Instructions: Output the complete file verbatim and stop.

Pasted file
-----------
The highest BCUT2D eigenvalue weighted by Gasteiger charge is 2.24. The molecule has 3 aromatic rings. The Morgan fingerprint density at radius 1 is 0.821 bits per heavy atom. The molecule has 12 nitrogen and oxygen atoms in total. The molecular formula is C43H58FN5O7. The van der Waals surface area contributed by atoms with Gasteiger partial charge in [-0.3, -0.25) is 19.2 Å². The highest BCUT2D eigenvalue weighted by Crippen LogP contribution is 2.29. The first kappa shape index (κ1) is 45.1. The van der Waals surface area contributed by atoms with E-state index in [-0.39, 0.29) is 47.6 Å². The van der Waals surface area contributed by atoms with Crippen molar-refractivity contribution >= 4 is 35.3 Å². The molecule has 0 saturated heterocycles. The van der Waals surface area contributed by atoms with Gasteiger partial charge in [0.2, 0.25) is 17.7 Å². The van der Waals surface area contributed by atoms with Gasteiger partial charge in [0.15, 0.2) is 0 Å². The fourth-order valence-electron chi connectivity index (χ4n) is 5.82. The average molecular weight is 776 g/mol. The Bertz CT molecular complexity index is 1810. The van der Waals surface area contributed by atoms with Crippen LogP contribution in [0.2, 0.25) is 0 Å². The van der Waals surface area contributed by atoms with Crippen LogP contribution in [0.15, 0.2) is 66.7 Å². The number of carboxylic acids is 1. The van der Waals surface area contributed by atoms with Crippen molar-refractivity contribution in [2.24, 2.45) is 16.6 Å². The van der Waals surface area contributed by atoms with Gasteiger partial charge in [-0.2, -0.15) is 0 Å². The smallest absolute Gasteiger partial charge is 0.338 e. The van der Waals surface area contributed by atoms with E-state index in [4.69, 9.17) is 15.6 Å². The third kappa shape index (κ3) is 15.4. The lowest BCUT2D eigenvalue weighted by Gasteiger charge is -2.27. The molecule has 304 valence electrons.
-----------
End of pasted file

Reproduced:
The highest BCUT2D eigenvalue weighted by Gasteiger charge is 2.24. The molecule has 3 aromatic rings. The Morgan fingerprint density at radius 1 is 0.821 bits per heavy atom. The molecule has 12 nitrogen and oxygen atoms in total. The molecular formula is C43H58FN5O7. The van der Waals surface area contributed by atoms with Gasteiger partial charge in [-0.3, -0.25) is 19.2 Å². The highest BCUT2D eigenvalue weighted by Crippen LogP contribution is 2.29. The first kappa shape index (κ1) is 45.1. The van der Waals surface area contributed by atoms with E-state index in [-0.39, 0.29) is 47.6 Å². The van der Waals surface area contributed by atoms with Crippen molar-refractivity contribution >= 4 is 35.3 Å². The molecule has 0 saturated heterocycles. The van der Waals surface area contributed by atoms with Gasteiger partial charge in [0.2, 0.25) is 17.7 Å². The van der Waals surface area contributed by atoms with Gasteiger partial charge in [0.15, 0.2) is 0 Å². The fourth-order valence-electron chi connectivity index (χ4n) is 5.82. The average molecular weight is 776 g/mol. The Bertz CT molecular complexity index is 1810. The van der Waals surface area contributed by atoms with Crippen LogP contribution in [0.2, 0.25) is 0 Å². The van der Waals surface area contributed by atoms with Crippen LogP contribution in [0.15, 0.2) is 66.7 Å². The number of carboxylic acids is 1. The van der Waals surface area contributed by atoms with Crippen molar-refractivity contribution in [2.24, 2.45) is 16.6 Å². The van der Waals surface area contributed by atoms with Gasteiger partial charge in [-0.2, -0.15) is 0 Å². The smallest absolute Gasteiger partial charge is 0.338 e. The van der Waals surface area contributed by atoms with E-state index in [4.69, 9.17) is 15.6 Å². The third kappa shape index (κ3) is 15.4. The lowest BCUT2D eigenvalue weighted by Gasteiger charge is -2.27. The molecule has 304 valence electrons.